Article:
Any establishment will tell you how to train. In fact, that’s all most establishments will do. Just like a DVD shop would talk DVDs (whatever they are) and weight loss clubs like diet line or weight bodgers will talk about food.
On your journey, no matter how significant or insignificant it may seem to some, it obviously means something to you and that is the point others miss. I advise getting away from ‘food’ because that is all it is. Dieting is easy, but you can only win at this if you nourish your body wholly, from quality fresh whole food ingredients. When your body has been broken down from training, it needs building back up and it’s difficult to do this with ‘food’. But using the wearable tech we’ve identified above, and the calorie expenditure it gives you, we can manipulate the macronutrient intake to match the requirement of the body, to optimise the result you’re looking to achieve. One I forgot to mention above is, along with wearable tech, it is worth while using something to track your nutrition intake such as MyFitnessPal (or similar). This will ensure you are fuelling and refuelling your body properly, as opposed to just feeding it, and leaving it to chance. Nutrition equates for 80% of what you can achieve with your body, whether it is composition, performance, health wealth it doesn’t matter. Nutrition is important, and shouldn’t be disregarded.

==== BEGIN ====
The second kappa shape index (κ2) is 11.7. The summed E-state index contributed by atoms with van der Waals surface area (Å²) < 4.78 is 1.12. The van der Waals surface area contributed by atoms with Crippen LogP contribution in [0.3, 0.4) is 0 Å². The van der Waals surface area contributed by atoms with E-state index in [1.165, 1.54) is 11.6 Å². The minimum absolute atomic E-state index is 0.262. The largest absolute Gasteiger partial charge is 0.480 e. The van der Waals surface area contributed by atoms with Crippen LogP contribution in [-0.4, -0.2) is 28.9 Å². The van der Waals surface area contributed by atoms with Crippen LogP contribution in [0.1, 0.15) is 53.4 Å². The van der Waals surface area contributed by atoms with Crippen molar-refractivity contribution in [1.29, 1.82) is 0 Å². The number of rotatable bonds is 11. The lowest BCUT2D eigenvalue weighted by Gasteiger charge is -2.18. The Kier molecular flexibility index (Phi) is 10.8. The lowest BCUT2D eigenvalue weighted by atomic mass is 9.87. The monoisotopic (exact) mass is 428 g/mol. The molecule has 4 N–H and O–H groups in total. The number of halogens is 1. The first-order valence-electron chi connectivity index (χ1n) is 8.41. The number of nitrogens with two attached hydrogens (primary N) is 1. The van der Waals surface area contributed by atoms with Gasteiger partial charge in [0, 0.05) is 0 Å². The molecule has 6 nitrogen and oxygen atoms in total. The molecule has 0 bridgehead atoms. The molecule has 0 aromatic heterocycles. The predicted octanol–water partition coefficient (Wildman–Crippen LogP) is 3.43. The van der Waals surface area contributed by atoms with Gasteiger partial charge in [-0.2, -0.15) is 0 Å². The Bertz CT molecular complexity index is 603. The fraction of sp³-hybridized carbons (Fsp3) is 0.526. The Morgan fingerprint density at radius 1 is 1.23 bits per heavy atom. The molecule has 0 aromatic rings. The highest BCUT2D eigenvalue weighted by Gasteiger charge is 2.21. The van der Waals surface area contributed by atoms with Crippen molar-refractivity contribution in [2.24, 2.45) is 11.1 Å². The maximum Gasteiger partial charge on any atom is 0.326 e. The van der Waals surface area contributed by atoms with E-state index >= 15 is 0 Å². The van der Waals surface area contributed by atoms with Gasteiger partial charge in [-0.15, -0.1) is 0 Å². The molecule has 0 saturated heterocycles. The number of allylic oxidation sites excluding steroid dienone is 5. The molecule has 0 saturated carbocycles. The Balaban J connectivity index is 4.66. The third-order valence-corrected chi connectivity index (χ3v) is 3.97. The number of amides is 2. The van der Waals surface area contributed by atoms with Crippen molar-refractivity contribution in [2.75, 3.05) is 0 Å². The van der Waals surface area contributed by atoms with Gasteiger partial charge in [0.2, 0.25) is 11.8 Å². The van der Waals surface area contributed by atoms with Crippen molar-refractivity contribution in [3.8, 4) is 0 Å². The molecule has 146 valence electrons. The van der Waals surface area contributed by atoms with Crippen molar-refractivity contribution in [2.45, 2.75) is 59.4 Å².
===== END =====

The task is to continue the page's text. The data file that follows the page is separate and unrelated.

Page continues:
To summarise this lengthy article up, we’d always advocate seeking professional advice, but aside that it isn’t all that difficult to get going. It’s when you’ve been going a bit and your momentum drops that you need that bit of guidance to keep you on the straight and narrow.
Decide what you want to achieve, and make it realistic. Don’t over reach here, as underachieving will knock your confidence. It’s much more satisfying to start easy, and build up to bigger goals, and more challenges.
Find comfortable gym gear, it doesn’t have to cost the earth, it just needs to serve function for training and not hinder your movement. Once you’ve got all your ducks in a row, start as you mean to go on. Track your training, track your nutrition and test your progress regularly.
For everything else, there’s probably a DVD in that shop I mentioned earlier 😉